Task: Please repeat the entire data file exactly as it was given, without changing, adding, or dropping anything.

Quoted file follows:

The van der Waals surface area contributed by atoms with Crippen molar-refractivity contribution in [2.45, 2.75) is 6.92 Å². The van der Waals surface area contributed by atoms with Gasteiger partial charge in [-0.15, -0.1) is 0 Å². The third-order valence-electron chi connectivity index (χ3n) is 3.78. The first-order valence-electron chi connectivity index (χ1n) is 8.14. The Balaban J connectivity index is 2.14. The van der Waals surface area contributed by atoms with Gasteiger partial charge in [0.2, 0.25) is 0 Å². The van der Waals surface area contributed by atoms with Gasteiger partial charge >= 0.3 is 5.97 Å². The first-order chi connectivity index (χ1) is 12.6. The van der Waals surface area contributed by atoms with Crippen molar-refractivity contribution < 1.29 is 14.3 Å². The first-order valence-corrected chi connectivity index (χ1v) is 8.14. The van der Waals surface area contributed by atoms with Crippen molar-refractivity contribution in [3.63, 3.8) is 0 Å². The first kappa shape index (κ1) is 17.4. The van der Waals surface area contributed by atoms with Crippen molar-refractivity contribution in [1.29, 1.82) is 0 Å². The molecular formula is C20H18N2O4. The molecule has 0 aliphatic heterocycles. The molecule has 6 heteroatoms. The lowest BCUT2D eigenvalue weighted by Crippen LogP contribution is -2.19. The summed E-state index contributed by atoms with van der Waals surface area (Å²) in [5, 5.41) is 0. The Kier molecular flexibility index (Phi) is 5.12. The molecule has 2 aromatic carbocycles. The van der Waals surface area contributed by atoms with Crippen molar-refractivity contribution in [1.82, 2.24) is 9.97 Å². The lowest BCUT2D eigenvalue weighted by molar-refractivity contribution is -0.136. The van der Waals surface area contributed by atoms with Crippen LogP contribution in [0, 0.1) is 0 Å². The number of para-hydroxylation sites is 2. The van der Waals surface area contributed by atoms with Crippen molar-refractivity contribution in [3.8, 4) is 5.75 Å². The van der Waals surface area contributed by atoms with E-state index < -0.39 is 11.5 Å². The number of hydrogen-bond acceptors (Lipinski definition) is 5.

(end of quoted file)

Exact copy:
The van der Waals surface area contributed by atoms with Crippen molar-refractivity contribution in [2.45, 2.75) is 6.92 Å². The van der Waals surface area contributed by atoms with Gasteiger partial charge in [-0.15, -0.1) is 0 Å². The third-order valence-electron chi connectivity index (χ3n) is 3.78. The first-order valence-electron chi connectivity index (χ1n) is 8.14. The Balaban J connectivity index is 2.14. The van der Waals surface area contributed by atoms with Gasteiger partial charge in [0.2, 0.25) is 0 Å². The van der Waals surface area contributed by atoms with Gasteiger partial charge >= 0.3 is 5.97 Å². The first-order chi connectivity index (χ1) is 12.6. The van der Waals surface area contributed by atoms with Crippen molar-refractivity contribution < 1.29 is 14.3 Å². The first-order valence-corrected chi connectivity index (χ1v) is 8.14. The van der Waals surface area contributed by atoms with Crippen molar-refractivity contribution in [3.63, 3.8) is 0 Å². The first kappa shape index (κ1) is 17.4. The van der Waals surface area contributed by atoms with Crippen molar-refractivity contribution in [1.29, 1.82) is 0 Å². The molecular formula is C20H18N2O4. The molecule has 0 aliphatic heterocycles. The molecule has 6 heteroatoms. The lowest BCUT2D eigenvalue weighted by Crippen LogP contribution is -2.19. The summed E-state index contributed by atoms with van der Waals surface area (Å²) in [5, 5.41) is 0. The Kier molecular flexibility index (Phi) is 5.12. The molecule has 2 aromatic carbocycles. The van der Waals surface area contributed by atoms with Crippen molar-refractivity contribution in [1.82, 2.24) is 9.97 Å². The lowest BCUT2D eigenvalue weighted by molar-refractivity contribution is -0.136. The van der Waals surface area contributed by atoms with Crippen LogP contribution in [0, 0.1) is 0 Å². The number of para-hydroxylation sites is 2. The van der Waals surface area contributed by atoms with Crippen molar-refractivity contribution in [3.8, 4) is 5.75 Å². The van der Waals surface area contributed by atoms with E-state index < -0.39 is 11.5 Å². The number of hydrogen-bond acceptors (Lipinski definition) is 5.